Infectious disease specialist warns of 'overkill' when cancelling events over coronavirus fears
Not 'practical or sustainable to hole ourselves up in our basements,' doctor says
The COVID-19 outbreak has prompted officials to cancel big events and public gatherings around the world, but one infectious diseases specialist worries widespread shutdowns could do unintended harm.
"[It] worries me that we're going to see a serious hit to our global economy," said Dr. Abdu Sharkawy, an infectious disease specialist at the University Health Network.
"And it worries me about the social and the mental health unrest that may evolve from this — again, from people isolating themselves and being more fearful," he told The Current's Matt Galloway.
"We want people to be concerned, we just don't want them to be panic-stricken to the point that they don't really know how to cope with this in a positive manner."
In Canada at the weekend, organizers announced the cancellation of the Arctic Winter Games, which were due to take place later this month in Whitehorse, Yukon. Athletes who had trained for the biennial event told CBC News that losing their chance to compete was "devastating."
Irish officials cancelled St. Patrick's Day parades scheduled to take place across the country next week, as did organizers of the parade in Boston. Soccer authorities said Monday that at least four major matches — in France, Germany and Spain — would take place with no fans.
Sharkawy said it's logical to cancel events that pose a risk of "rapid transmission of the virus."
"When we're talking about scales of thousands of people, it makes very good sense from a public health perspective to cancel events," he told Galloway.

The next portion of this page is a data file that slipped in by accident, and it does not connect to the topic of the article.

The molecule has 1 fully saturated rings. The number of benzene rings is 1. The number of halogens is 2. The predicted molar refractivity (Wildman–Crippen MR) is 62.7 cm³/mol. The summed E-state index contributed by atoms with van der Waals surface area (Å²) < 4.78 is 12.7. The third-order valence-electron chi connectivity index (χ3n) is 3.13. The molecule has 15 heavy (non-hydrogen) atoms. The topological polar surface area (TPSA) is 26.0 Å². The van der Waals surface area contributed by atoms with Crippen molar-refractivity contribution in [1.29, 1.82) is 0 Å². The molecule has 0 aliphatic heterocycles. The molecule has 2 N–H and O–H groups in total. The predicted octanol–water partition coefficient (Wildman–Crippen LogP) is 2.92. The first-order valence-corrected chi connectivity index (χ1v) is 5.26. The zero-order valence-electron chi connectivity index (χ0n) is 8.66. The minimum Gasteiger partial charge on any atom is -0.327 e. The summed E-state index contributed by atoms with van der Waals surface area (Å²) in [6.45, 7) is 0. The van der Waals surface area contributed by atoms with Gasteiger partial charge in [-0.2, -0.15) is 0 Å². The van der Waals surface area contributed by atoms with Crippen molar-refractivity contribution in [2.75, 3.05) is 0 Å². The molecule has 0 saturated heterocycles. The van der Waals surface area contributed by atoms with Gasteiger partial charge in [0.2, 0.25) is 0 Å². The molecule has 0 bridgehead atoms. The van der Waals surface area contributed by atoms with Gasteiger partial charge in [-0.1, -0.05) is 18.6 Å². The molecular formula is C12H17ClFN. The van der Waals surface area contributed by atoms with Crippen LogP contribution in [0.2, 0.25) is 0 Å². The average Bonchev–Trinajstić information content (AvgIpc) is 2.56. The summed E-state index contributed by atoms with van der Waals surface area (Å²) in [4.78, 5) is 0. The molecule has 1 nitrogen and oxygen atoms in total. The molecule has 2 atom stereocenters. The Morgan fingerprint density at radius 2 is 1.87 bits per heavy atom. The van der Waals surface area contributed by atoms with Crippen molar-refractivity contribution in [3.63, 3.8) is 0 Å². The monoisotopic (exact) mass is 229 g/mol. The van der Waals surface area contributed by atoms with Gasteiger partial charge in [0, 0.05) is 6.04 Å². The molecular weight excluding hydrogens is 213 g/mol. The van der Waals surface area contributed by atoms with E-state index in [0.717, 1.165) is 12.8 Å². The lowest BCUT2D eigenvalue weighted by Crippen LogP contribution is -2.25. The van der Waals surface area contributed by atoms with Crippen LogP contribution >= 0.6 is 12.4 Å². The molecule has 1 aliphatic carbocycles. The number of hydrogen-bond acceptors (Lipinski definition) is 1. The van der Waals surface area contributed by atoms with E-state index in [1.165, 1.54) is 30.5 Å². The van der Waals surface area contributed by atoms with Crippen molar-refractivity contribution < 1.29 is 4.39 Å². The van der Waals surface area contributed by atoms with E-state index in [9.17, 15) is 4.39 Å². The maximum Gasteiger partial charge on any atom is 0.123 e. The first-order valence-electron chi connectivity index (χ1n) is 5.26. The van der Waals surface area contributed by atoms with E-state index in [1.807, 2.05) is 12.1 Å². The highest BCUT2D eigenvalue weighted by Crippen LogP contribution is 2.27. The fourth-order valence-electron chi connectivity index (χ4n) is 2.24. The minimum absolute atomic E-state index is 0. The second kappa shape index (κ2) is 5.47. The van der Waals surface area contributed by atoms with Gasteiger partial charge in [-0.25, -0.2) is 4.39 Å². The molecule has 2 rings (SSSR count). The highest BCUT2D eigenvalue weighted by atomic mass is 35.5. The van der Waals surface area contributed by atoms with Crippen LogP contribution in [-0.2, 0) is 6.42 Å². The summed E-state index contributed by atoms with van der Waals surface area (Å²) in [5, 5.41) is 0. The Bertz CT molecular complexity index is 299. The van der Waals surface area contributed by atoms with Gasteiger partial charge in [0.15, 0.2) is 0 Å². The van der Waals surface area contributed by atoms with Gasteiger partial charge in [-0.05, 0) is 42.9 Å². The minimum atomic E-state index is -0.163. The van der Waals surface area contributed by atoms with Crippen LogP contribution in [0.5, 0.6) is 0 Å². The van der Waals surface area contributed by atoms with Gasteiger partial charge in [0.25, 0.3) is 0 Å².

But he wondered "if we're going to see the possibility of movie theatres closing — are we going to see every sporting event being played in front of nobody?"
"I do wonder if it is a bit overkill at this point in time."
Sharkawy suggested events could assessed on an individual basis, along guidelines issued by the Public Health Agency of Canada.
I don't think it's practical or sustainable to hole ourselves up in our basements, with an endless supply of toilet paper and canned tuna.- Dr. Abdu Sharkawy
That includes considering the number of people attending the event, as well as whether they're in a higher-risk age group; whether it's indoor, outdoor; the handwashing facilities available at the venue; and whether entry and exit could be staggered "so that you don't have swarms of people entering and exiting the facility at the same time?"
"These are questions that I think need to be answered, and maybe we need to go through a trial period where we see what works and what doesn't."
'Live your life'
Sharkawy said he wasn't trying to trivialize the virus in any way, but that "we have to recognize that 80 per cent or more of people that are afflicted by this are not going to be very sick, they're not likely to to die."
"If it can be a message where we can develop a very good sense of hand hygiene and break the chain of transmission, we'll protect that vulnerable segment of 20 per cent that will be more likely to succumb to this infection and its complications," he said.
He said his advice is to "live your life."
"I don't think it's practical or sustainable to hole ourselves up in our basements, with an endless supply of toilet paper and canned tuna," he told Galloway.
"We will get through this, but we all have to be of the same mindset," he said.
"We need to create a system of solidarity and a system of respect and a system of patience, not one of stigma and fear."
Written by Padraig Moran. Produced by Howard Goldenthal, Alison Masemann and Matt Meuse.